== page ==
The Daily Courier from Connellsville, Pennsylvania on May 24, 1918 · Page 10
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May 24, 1918

The Daily Courier from Connellsville, Pennsylvania · Page 10

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Connellsville, Pennsylvania
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Friday, May 24, 1918
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Page 10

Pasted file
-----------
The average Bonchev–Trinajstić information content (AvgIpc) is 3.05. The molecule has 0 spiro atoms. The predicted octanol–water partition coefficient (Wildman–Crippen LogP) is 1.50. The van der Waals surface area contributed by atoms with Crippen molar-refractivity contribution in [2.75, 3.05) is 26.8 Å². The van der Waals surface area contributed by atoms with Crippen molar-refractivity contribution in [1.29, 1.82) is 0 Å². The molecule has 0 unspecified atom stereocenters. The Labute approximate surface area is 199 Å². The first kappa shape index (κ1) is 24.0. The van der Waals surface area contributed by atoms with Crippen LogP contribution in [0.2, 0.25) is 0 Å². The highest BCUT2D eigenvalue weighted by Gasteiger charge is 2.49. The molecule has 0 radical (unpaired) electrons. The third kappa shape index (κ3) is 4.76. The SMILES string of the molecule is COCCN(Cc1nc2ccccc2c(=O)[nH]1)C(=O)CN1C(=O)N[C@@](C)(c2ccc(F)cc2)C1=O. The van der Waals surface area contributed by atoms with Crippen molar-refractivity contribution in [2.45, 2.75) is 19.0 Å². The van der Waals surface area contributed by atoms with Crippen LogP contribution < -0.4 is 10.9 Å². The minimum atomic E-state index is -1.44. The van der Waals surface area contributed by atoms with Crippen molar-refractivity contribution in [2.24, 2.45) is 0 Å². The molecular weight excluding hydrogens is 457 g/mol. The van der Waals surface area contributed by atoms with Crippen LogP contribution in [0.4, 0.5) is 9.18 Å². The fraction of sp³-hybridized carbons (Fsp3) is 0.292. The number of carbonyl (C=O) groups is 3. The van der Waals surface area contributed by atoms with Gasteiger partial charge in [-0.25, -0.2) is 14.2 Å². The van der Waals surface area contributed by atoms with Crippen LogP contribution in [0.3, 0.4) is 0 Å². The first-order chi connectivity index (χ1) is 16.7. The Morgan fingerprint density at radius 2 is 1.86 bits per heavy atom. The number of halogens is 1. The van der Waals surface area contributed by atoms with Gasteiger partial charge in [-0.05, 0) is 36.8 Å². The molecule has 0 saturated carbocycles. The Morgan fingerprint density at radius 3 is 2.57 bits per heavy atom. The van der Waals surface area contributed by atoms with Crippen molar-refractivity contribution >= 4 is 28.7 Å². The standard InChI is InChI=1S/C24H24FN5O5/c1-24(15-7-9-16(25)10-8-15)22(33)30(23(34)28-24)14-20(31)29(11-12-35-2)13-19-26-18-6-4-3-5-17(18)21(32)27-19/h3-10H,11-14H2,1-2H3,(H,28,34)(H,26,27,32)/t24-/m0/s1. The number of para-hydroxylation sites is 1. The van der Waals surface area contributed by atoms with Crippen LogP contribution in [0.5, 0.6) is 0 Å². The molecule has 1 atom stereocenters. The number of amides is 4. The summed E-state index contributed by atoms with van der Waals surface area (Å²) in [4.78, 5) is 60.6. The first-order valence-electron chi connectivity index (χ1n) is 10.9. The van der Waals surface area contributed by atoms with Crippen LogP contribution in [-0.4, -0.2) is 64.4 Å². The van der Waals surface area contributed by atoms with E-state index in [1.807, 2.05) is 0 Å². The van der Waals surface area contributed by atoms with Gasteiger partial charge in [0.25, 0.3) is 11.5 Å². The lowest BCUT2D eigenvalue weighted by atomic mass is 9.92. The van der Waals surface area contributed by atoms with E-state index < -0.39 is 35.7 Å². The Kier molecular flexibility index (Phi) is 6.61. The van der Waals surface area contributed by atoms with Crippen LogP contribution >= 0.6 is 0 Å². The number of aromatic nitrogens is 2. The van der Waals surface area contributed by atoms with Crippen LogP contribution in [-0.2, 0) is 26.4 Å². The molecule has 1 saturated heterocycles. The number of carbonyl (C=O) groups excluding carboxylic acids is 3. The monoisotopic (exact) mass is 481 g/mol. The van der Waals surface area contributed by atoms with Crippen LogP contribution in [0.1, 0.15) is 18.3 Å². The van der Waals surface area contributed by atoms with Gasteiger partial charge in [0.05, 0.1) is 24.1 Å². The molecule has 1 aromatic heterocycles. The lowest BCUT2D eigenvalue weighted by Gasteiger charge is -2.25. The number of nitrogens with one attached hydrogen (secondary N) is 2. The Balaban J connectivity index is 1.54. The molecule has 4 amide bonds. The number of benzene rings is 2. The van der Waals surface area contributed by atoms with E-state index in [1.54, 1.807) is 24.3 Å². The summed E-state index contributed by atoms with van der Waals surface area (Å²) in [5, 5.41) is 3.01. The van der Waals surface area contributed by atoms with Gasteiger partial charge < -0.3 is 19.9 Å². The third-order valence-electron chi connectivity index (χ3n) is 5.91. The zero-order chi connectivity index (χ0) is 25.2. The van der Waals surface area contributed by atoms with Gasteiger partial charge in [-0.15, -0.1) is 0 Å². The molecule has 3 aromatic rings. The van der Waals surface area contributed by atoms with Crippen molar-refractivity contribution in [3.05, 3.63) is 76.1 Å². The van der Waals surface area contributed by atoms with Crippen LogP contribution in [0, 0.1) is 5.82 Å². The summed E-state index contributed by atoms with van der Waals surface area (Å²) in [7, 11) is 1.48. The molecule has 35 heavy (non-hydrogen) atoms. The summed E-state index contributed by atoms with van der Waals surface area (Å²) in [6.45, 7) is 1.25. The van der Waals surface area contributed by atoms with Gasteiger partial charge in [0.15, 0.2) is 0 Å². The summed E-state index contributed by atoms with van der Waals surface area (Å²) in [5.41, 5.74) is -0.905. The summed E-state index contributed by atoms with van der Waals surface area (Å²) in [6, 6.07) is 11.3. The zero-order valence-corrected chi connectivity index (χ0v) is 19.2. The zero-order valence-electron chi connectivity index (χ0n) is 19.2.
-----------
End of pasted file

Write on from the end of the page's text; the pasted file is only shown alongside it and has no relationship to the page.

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PAGE TEN. THE JJAiLiX" COURIER, CONNELLS YJLf J.B. PA. FRIDAY. MAT 24, 191s. REMEMBER The hoe isamightler than; the word. Change notioti to moJion---turn patriotic Impufce into.real back yard service. Are YOUR garden tools repaired and ready (for use; The red garden beet may be grown In any good soil, but rich sandy lonm! ·will give the best results. The seed j may be sown In spring as soon as the | jrround Is in condition to work. They I may be planted two weeks before dan- j ger of frost is past. If for horse cultivation, the rows should be fnm 2M- to 3 feet apart, or wide onoagrh for the horse to walk between the rows. If for hand cultivation the rows need not be j more than 12 to 18 inches ipart. Thej usual custom is to sow the seed some-| what closer together than the b^pfs are desired, and after the beets are up. to thin them from time to time, using the ones removed for greens until the beets finally are t-otne 4 to 5 Inches apart in the rows. It should be rempmbered that what Is commonly termed beet seed H really a seed ball, containing several i n d i - j v!dnal seeds, and for this reason each one of these balls may brins from 3, to 4 plants. All of these plants * i scept ( one should be rrrnoved during Oe thin-1 nlng process. Two ounces of the seed are sufficient to plant a 100-fooi row. Beecs should bo planted in succession at Intervals of about two weeks. during- the snramer so as to have a 'supply of young tender beets at all times. The beets should be used before they exceed a diameter of 2 inches as the young beets of moderate sizej are of much hotter quality than those i allowed to make a greater grow th. j The beets that remain unused d u r i n e j the latter part of the sea.-on should be j allowed to grow until frost, pulled,! trimmed and stored for winter use. If . not desired for table use, tht-y make an excellent stock or poultry feed.--U. S. Department of Agriculture, Celery seed should be sown in the hotbed or window box about the time .·f the last frosts in tho spring. The) seed is very slow In germinating and| ,'tbe plants are small anfl delicate,, -They are improved by transplanting at least twice, Celery requires a deep, rich, moist soil with plenty of well-rotte*! manure Vor fertilizer and frequent shallow cultivation. In the garden, celery may be planted after some early crop, such as - lettuce, radishes or peas. As soon as the plants attain considerable size the leaves should be drawn together and a little soil compacted about the base /of the plant to hold It upright. If the j '.blanching is done with earth, carfe ''should be taken that the hearts of the plants do not become filled. Boards, '- paper or other material may be used r for blanching, but earthing up will pro-duce the finest flavor. Celery may be v stored and kept for _wlnter use by placing it In old hotbeds, "and covering it with fodder or straw; ^In, trenches covered with coarse ma- jffure or straw; In outdoor cellars; or ' to the storage room In the, basement. ·» Celery will test the skill of the gardener about as severely as any crop he .-way choose to srovr, bur no garden '/product pays better for painstaking v *care and effort than this crop. 7 Tor details as to the storage of eel- try, see Farmers' Bulletin ST9, "The Home Storage of Vegetables."--TJ. S. Department of Agriculture. .'FEW PLAYERS FOREIGN BORN · t .·"AM but Dozen of 400 Baseball Pastim- '/""· ert in 1917 Were Natives of the ; - United States. *' *. Among the 400 ball plajers in blc ^ league camps last year there were only ^ 'a dozen or so who were not born In '^-thls country, demonstrating baseball is ^ -absolutely on American game. -' The only big leaguers born on for~ r elgn soil are Catchers Jimmy Archer, \ born In Dublin; Catcher George Gib- 7 son, a native of , London. Ontario ; -Catcher Miguel Gonzalcs of the Cardl- · n»Is, ivho hails from Havana ; Pitcher ' George Chalmers, born in Aberdeen, .Scotland ; ^hlrd Baseman Jimmy Ans- xtln of the Browns, Jorn in Swansea, -TVaJes; First Basemaa MoIIsvite of the ~_Cubs, who first saw the lij;ht In Kol- bcrg, Germany; Outfielder Marsans of fte Yankees, another native of Cuba : Bescher and Jact Groney, Cana- and Jim Walsh of the Red Sox, irho was born In Connanght, Ireland. without a questkm one of the most astounding stories of air and land adventure written since the war began. A flier under the British flag, O'Brien, after a hard fight with several Brche machines was finally wounded 8,000 feet in the air, brought down and captured. While being taken to the prison camp with a German guard beside him wish gun loaded ready to shoot, he made hit escape by jumping through a window- After 72 days of crawling and s'ipping by night and hiding by day -bleeding, wounded -- passing sentries boldly -- fighting peasants -- he crowed the boundary into Holland. No wonder he was received with joy by the English public -- no wonder audienca all over (h: United Stales listened breathles^y to history. YOU can read it now (or we have leaned it for our next enal This long-limbed, hnwtfsced daredevil Irishman -- they could not keep him out of war--they could not kill him--they could not ho!d him! Read his story, it is a splendid proof of that indomitable spint that make* America unconquerable, invincible. Will Commence Tommorrow Doctor said, "Bio-feren had done wonders for her-"-- Case 1724--School teacher; Residence---K«o- tucky; severe operation, left her weai, anae- mic, nervojs low vitality. Physician recommended Bio-fercn. Two weeks' treatment Bhowed remarkable Improvement. Doctor reported, "Blo-feren had dono wonders tor her." Another caa»--Fenniylvanian, reports: "I have taken about one-hair of thn BIo-f«ren pellets and must confers a that I feel like now." A Kentuclclan woman sas* "I have taken. Blo-feren regularly,and foe much benefited. I can use my arms much better. However, cun not get my hands to my head sufficiently to comb my haJr, but I feel that I will ttoon bo able to do that." Tou want the vigorous health and ruddy beauty that Js dependent oa strentrth, nerves and red blood. Everybody does. Head those reports above; again. You, too, it ou are dragged down in health and strength, because of overwork, wurry, nervea, and similar causes can rebuJld your heoJth and strength with Eio-feren It la not a stimulant. It la a builder--a builder of better health Bio-feren contains some of the best ingredients known to the medfcal world, and Is Indicated for the treatment of run-down conditions duo to overwork, worry, anaemia, melancholia, norvoua debility,--debility fallowing Infectious diseases, convalescence from acute fevers, ate There is no secret nor mystery aoout Bio-feren. Every package. hows the elements it contains. Ask your physician about it, or have mm write *nd we win send him complete formula And don't forget that Bio-feren is sold only on condition that you will return the empty package and allow us to refund your purchase price If, for any reason, you arc not fully satisfied Please bear that in mind for it Is very Important. Blo-feren Bella at $1 CO for a large package Your druggist can supply you or we will send It direct upon receipt of $1 CO, six packages for $5 00, should you hmvo any trouble in securing- it, Tiie Soutane! Remedies Company, Masonic Temple, Cincinnati, Ohio, "A great net of mercy drawn through an ocean of unspeakable pain 9 ' Facts About the American Did yon know that-It has established and is operating twenty dispensaries in the American Army Zone in Prance to care for the needy families there and to improve health conditions in that section ready for our troops? It is housing and feeding thousands of children in the War Zone to keep them away from the danger of gas and shell fire? It has divided the entire War Zone into six main districts, with Red Cross workers at each point to distribute cooking utensils, agricultural implements, beds, bedding, food and clothing? It provides builders and ready-to-put-up buildings to house the homeless in the devastated regions, often before the walls of the destroyed homes have cooled? It is bringing over two hundred tons of supplies every day into Paris, from which one hundred and twenty-five tons are reshipped to branch warehouses over France? It is providing an artificial limb factory outside of Paris, in addition to special plants for the making of splints ? What will you give to keep this Hand of Mercy at its work? Every cent of every dollar received for the Red Cross War Fond goe* for War Relief. Th« American Rod Cross is th« lanreat and moat efficient wuMzatlon for tha relief of suffering- that the World haa «v«r seen. It IB made up almost entirely of volunteer workers, th« higher executives being without exception man accustomed to 1£¥B affairs, who a-e In almost all cases CiTtnff thnlr services without pay. It !a supported entirely by its membership torn and by voluntary contributions It IB today bringing relief to suffering humanity, both military and civil. In every War torn allied country. It plans tomorrow to help in the work of reotora- tlon throughout the world. It feada and cJothw entire population* in ttm*« ·( ffreat calamity. It la there to help your *tldfer bocr In hi* On* o( need. With 1U thousands of workers. Its trenwndoa* storea and smooth runninr transportation factttties. it Is serving: u America'* anuw* guard--and tfaua helplns to wtn the war. Congreos authorize* It. President "Wilson heads tt. The War Department KUdltu Its aooounta. Your Aj-my, your Navy imd JTJUT AJLlei enttowri- aotlcolly endorse It. Twenty-two million Americana hare, Joined tt. Patronize Those Who Advertise PETIT DKfX--Aftrr This 'Experience Monsieur Henri Will "Welcome War I HAVE IT-,, PU OP The. OLD FOOUSM _ .. FOR ·Riot--i-ftc jo HIM c-c-^o -- OH--( AM WHA~t CA-L, USED To MOW \MOOMDEJ5 FtME. TIMES !-' HOW "Do Nou CAR. HEWKI ?